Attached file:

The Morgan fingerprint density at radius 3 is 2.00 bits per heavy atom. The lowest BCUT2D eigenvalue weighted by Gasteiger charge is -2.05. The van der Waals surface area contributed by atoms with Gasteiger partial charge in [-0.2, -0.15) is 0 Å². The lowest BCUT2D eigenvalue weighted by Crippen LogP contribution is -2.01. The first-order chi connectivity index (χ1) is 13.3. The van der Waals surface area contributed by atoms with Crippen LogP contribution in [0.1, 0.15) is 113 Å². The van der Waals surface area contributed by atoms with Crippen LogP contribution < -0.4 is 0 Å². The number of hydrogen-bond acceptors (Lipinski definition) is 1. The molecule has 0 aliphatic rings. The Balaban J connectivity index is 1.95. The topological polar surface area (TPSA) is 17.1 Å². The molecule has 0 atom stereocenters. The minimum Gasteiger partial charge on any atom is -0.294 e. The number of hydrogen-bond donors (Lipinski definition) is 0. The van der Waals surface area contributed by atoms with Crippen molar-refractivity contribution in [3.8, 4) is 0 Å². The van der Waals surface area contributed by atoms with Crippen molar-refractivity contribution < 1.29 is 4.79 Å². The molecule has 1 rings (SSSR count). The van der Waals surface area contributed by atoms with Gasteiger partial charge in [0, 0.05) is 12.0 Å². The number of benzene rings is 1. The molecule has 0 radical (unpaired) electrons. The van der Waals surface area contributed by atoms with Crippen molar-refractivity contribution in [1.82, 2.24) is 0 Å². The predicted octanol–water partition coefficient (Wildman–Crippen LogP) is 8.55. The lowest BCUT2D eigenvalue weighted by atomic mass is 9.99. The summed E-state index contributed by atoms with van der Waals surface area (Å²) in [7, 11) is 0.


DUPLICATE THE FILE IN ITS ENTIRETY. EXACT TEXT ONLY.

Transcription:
The Morgan fingerprint density at radius 3 is 2.00 bits per heavy atom. The lowest BCUT2D eigenvalue weighted by Gasteiger charge is -2.05. The van der Waals surface area contributed by atoms with Gasteiger partial charge in [-0.2, -0.15) is 0 Å². The lowest BCUT2D eigenvalue weighted by Crippen LogP contribution is -2.01. The first-order chi connectivity index (χ1) is 13.3. The van der Waals surface area contributed by atoms with Crippen LogP contribution in [0.1, 0.15) is 113 Å². The van der Waals surface area contributed by atoms with Crippen LogP contribution < -0.4 is 0 Å². The number of hydrogen-bond acceptors (Lipinski definition) is 1. The molecule has 0 aliphatic rings. The Balaban J connectivity index is 1.95. The topological polar surface area (TPSA) is 17.1 Å². The molecule has 0 atom stereocenters. The minimum Gasteiger partial charge on any atom is -0.294 e. The number of hydrogen-bond donors (Lipinski definition) is 0. The van der Waals surface area contributed by atoms with Crippen molar-refractivity contribution in [3.8, 4) is 0 Å². The van der Waals surface area contributed by atoms with Crippen molar-refractivity contribution < 1.29 is 4.79 Å². The molecule has 1 rings (SSSR count). The van der Waals surface area contributed by atoms with Gasteiger partial charge in [0, 0.05) is 12.0 Å². The number of benzene rings is 1. The molecule has 0 radical (unpaired) electrons. The van der Waals surface area contributed by atoms with Crippen molar-refractivity contribution in [1.82, 2.24) is 0 Å². The predicted octanol–water partition coefficient (Wildman–Crippen LogP) is 8.55. The lowest BCUT2D eigenvalue weighted by atomic mass is 9.99. The summed E-state index contributed by atoms with van der Waals surface area (Å²) in [7, 11) is 0.